DARPA has been developing Artificial Intelligence (AI) based technology under the Air Combat Evolution (ACE) program to assist pilots in dogfighting by taking over low-level maneuvering tasks from fighter pilots.
In August 2020, the agency reported that an Artificial Intelligence has defeated Human Lockheed F-16 Pilot In Virtual Dogfight sponsored by it. The first round featured each team flying their algorithms vs. adversary AI algorithms. The teams then competed against each other in a round-robin style competition. After two days of competition, the winning algorithm of Darpa’s Air Combat Evolution program took on a human pilot in a Lockheed Martin (LMT) F-16 simulator. Artificial intelligence teams from Boeing (BA) subsidiary Aurora Flight Sciences, EpiSys Science, Georgia Tech Research Institute, Heron Systems, Lockheed Martin, Perspecta Labs, PhysicsAI, and SoarTech entered the competition. In a semifinal, Lockheed beat Physics AI. Heron defeated Aurora in the other semifinal and then took down Lockheed in the final. Heron scored five kills vs. zero for the human pilot.
The Defense Advanced Research Projects Agency is now asking the industry to develop new AI capabilities that could give U.S. drones an edge in air-to-air combat.
DARPA’s Tactical Technology Office released a Broad Agency Announcement in Nov 2022 for its new Artificial Intelligence Reinforcements (AIR) program, with the goal of developing tools for achieving “dominant tactical autonomy.”
‘Tactical Autonomy’ is defined as autonomous systems acting with delegated and bounded authority of humans in support of tactical, short-term actions associated with a longer-term strategic vision. The objective of the DOD Tactical Autonomy program is to develop and demonstrate autonomous technologies that will enable various AF / USSF and Department of Defense (DOD) mission sets, with minimal supervision from human operators in environments that are complex and unpredictable with applications in Air, Space, Cyberspace, Ground and Sea. Some areas of particular interest are tactical autonomous systems that: Enhance multi-domain situational awareness; Reduce Cognitive Workload; Enable Force Protection; Support Cyber Defense; Augment Logistics; Automate maneuverability and mobility. The technology demonstrations that result from these efforts will substantially improve the Air Force / USSF and DOD’s capability to conduct missions in a variety of environments while minimizing the risks to Airmen / Guardians and DOD personnel.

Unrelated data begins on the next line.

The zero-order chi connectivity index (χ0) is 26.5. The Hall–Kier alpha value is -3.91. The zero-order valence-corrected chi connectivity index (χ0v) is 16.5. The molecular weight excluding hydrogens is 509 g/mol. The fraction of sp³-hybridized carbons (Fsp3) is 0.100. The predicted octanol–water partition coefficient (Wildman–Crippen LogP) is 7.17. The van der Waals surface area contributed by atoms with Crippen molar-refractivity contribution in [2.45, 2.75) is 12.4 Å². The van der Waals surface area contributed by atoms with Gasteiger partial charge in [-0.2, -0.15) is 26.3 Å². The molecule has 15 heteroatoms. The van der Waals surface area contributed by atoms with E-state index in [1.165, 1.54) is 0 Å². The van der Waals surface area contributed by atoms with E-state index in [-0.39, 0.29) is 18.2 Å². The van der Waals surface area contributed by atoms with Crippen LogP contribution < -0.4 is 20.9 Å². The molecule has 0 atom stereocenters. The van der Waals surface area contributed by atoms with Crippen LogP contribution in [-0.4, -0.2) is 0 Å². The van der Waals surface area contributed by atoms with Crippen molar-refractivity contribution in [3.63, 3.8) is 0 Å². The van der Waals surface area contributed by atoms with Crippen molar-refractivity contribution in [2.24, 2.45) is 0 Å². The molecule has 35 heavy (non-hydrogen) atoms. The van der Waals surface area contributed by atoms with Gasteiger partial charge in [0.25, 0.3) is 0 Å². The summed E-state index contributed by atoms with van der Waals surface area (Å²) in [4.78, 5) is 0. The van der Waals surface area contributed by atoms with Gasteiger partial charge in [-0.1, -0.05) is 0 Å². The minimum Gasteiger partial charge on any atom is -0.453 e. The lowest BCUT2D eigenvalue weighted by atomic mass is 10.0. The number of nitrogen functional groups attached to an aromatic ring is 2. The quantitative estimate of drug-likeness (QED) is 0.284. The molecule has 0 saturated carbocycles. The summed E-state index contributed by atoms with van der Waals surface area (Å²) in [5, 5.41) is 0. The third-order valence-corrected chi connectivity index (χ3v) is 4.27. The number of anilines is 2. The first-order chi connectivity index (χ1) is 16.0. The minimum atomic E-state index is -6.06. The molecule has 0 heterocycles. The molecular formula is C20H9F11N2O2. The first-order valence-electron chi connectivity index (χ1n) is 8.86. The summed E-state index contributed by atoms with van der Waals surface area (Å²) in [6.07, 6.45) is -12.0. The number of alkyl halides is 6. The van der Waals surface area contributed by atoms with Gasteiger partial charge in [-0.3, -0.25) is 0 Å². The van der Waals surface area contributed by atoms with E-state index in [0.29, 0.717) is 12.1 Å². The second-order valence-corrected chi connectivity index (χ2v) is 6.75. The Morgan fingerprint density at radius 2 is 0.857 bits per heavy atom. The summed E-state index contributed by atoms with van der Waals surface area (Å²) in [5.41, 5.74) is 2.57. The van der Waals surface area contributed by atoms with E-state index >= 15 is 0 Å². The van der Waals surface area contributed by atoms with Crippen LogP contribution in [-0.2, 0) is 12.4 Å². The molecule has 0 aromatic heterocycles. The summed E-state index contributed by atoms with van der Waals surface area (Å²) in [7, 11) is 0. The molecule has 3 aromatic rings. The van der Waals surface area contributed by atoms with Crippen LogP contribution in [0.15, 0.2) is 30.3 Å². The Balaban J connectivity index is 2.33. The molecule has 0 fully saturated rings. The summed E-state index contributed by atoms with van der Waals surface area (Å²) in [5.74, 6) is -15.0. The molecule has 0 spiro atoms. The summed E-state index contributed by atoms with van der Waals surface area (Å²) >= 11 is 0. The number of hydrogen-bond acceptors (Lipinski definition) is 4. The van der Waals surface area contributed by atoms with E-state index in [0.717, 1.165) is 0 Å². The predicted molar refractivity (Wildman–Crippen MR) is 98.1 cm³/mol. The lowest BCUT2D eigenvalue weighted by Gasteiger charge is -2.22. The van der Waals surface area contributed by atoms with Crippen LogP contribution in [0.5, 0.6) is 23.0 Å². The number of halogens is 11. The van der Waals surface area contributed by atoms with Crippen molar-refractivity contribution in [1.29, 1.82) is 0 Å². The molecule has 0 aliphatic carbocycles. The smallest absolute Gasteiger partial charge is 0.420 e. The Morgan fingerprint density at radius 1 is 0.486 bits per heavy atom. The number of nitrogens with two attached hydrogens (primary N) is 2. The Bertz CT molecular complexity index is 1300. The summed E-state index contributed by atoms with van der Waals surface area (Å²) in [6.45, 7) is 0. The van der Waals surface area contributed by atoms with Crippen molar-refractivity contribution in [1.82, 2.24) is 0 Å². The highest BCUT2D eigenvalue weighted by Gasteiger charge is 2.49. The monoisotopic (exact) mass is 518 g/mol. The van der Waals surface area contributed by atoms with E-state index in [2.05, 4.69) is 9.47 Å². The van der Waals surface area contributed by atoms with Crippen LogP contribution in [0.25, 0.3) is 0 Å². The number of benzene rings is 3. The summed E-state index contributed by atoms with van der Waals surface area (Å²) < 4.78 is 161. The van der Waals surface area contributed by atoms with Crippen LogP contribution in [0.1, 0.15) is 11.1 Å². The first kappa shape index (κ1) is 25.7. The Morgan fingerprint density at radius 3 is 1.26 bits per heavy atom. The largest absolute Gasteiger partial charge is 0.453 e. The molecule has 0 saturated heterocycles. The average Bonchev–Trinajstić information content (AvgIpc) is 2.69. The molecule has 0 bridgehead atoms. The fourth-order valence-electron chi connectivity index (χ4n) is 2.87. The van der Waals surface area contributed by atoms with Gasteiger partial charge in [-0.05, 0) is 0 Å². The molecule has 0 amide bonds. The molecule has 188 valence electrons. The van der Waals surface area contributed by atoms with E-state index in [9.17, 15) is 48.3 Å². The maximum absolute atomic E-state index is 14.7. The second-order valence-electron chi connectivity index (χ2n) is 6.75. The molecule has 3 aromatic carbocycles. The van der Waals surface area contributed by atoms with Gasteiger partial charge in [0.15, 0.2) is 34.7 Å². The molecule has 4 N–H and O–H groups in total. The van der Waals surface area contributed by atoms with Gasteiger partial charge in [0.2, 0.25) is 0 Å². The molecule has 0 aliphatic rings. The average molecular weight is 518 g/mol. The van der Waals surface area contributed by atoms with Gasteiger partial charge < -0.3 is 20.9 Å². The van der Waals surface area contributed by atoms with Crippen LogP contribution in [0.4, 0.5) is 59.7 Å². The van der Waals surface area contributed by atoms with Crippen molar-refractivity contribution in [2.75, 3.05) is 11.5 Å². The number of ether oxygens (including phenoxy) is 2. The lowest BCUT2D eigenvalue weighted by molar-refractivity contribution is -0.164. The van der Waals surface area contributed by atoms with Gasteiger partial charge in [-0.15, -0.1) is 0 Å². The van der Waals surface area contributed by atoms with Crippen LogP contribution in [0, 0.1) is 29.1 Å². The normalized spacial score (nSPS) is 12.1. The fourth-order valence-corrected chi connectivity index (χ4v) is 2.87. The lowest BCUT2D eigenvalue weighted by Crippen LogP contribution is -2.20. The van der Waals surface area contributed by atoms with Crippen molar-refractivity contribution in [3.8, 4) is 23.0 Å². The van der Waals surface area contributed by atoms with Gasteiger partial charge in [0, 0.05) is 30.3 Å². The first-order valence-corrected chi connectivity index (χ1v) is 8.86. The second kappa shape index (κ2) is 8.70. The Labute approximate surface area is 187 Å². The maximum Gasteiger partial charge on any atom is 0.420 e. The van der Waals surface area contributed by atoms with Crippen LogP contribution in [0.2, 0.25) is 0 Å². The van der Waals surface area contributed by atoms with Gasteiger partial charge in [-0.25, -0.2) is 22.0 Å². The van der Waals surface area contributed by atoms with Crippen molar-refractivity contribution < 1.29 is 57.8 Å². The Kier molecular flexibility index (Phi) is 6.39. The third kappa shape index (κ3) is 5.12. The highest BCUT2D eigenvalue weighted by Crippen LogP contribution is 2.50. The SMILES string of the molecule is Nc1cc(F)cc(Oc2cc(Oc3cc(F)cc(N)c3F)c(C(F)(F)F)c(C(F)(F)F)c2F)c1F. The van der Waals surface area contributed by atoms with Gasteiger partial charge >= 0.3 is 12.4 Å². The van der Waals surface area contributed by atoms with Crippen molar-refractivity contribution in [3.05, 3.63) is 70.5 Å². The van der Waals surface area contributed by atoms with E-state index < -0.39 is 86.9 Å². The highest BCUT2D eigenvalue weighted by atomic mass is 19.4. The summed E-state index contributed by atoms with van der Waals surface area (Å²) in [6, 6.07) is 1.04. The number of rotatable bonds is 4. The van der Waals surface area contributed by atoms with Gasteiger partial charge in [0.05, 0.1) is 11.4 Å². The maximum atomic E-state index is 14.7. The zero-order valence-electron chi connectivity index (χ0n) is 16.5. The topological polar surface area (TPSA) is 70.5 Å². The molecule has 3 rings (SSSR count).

Artificial Intelligence Reinforcements (AIR) program
Autonomy solutions will initially be developed and demonstrated on human-on-the-loop F-16 testbeds and then transferred to an uncrewed combat aerial vehicle. The Artificial Intelligence Reinforcements (AIR) program will create a dominant Artificial Intelligence (AI) air combat capability compatible with existing sensors, electronic warfare, and weapons within dynamic and operationally representative environments. AIR will also develop the processes needed to rapidly design, test, and deliver future iterations of AIR software products.
DARPA is looking for “advanced Modeling and Simulation (M&S) approaches and dominant Artificial Intelligence (AI) agents for live, multi-ship, beyond visual range (BVR) offensive and defensive counterair missions,” according to the solicitation.
The AIR initiative will focus on “previously avoided dimensions” of the challenge, according to the notice, including “fully-integrated sensors, scalability to larger engagements, adaptability to changing conditions in open-world problems, and the ability to learn predictive models that incorporate uncertain knowledge of adversary and self, as well as deceptive effects.”
The two-phase, four-year program will have two technical focus areas: model development and “multi-agent AI agent training.” The former will include creating “fast and accurate models that capture uncertainty and automatically improve with more data,” and the latter will focus on developing “AI-driven algorithmic approaches which enable real-time distributed autonomous tactical execution within uncertain, dynamic, and complex operational environments,” according to the special notice for the proposers day.
Phase 1 of the AIR program is slated to last 18 months and phase 2 is expected to continue for 30 months.
DARPA plans for multiple awards totaling $30 million for phase 1 and $40 million for phase 2.
There will be approximately six awards for phase 1 base efforts across the two technical areas, with up to four options for phase 2 that may be exercised at the conclusion of phase 1 “based on concept viability and program execution,” according to the BAA.